At the boundary of the network layer lie a number of services that may well be classified as "middleware-based networking" or "networking-oriented middleware". Such services include:

Secure multicast - the ability to extend fledging multicast efforts to permit, at the network layer, secure access to join a multicast session.

Bandwidth brokering - a service that securely allocates QoS to various applications and users within an institution or organization.

Typically, these services require, in turn, core middleware such as identifiers, authentication and directories to operate.

Above the core middleware services are a number of burgeoning sectors of application-oriented middleware. A rough grouping of such middleware would include:

Services for ubiquitous computing - Higher education needs a variety of open protocols and implementations that allow students to access their bookmarks and aliases from any location, as well as institutional and multiorganizational file systems to enable sharing and support collaboration tools.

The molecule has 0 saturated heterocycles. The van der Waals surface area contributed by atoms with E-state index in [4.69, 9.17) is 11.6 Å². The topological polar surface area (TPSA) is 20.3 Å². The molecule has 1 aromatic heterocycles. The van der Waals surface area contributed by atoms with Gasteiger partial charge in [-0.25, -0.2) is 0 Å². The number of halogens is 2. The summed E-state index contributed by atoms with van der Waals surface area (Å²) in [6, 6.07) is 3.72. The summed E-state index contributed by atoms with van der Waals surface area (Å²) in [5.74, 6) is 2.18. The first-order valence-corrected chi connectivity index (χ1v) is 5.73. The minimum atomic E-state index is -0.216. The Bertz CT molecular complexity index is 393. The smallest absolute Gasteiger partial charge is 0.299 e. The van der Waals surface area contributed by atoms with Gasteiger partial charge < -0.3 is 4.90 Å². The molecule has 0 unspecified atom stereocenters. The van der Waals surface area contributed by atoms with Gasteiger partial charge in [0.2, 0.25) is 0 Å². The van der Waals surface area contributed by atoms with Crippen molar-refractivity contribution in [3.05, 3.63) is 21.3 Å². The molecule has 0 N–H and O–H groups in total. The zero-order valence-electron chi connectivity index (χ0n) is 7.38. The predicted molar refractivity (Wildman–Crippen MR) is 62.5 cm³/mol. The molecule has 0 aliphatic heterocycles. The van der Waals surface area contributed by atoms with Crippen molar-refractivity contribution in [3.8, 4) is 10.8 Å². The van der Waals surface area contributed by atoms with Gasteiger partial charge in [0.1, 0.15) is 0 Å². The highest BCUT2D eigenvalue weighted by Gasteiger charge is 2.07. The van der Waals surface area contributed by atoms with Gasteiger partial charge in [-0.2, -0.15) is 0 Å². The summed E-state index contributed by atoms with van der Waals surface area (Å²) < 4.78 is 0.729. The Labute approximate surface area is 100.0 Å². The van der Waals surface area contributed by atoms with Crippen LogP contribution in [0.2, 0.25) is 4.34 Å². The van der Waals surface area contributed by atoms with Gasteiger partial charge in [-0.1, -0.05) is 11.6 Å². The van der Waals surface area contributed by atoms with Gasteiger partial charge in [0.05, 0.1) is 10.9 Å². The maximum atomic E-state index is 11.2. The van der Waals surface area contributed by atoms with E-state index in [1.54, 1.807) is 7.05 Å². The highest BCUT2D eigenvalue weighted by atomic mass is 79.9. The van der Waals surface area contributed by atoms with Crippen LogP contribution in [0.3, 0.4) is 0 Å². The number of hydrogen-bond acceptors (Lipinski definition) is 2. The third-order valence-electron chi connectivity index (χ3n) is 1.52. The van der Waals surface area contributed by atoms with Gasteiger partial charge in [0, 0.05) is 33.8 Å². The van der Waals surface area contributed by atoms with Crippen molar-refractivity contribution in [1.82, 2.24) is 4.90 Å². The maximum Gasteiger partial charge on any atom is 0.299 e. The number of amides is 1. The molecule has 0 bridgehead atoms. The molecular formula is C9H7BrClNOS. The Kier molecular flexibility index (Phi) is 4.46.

Support for research computing - Efforts are underway to transform scattered national computational resources into a coherent grid, providing researchers consistent access across a variety of architectures, permitting coscheduling of resources, coupling data, networking and computing together.

Support for administrative computing - The new generations of business systems have loosely coupled components that depend on a common applications infrastructure, which provides services such as object brokering for component requests, message handling between components, and monitoring of transactions.

Again, these services depend on core middleware components to operate. In turn, as these areas continue to evolve rapidly over the next few years, new utilities may be developed within the core to support them.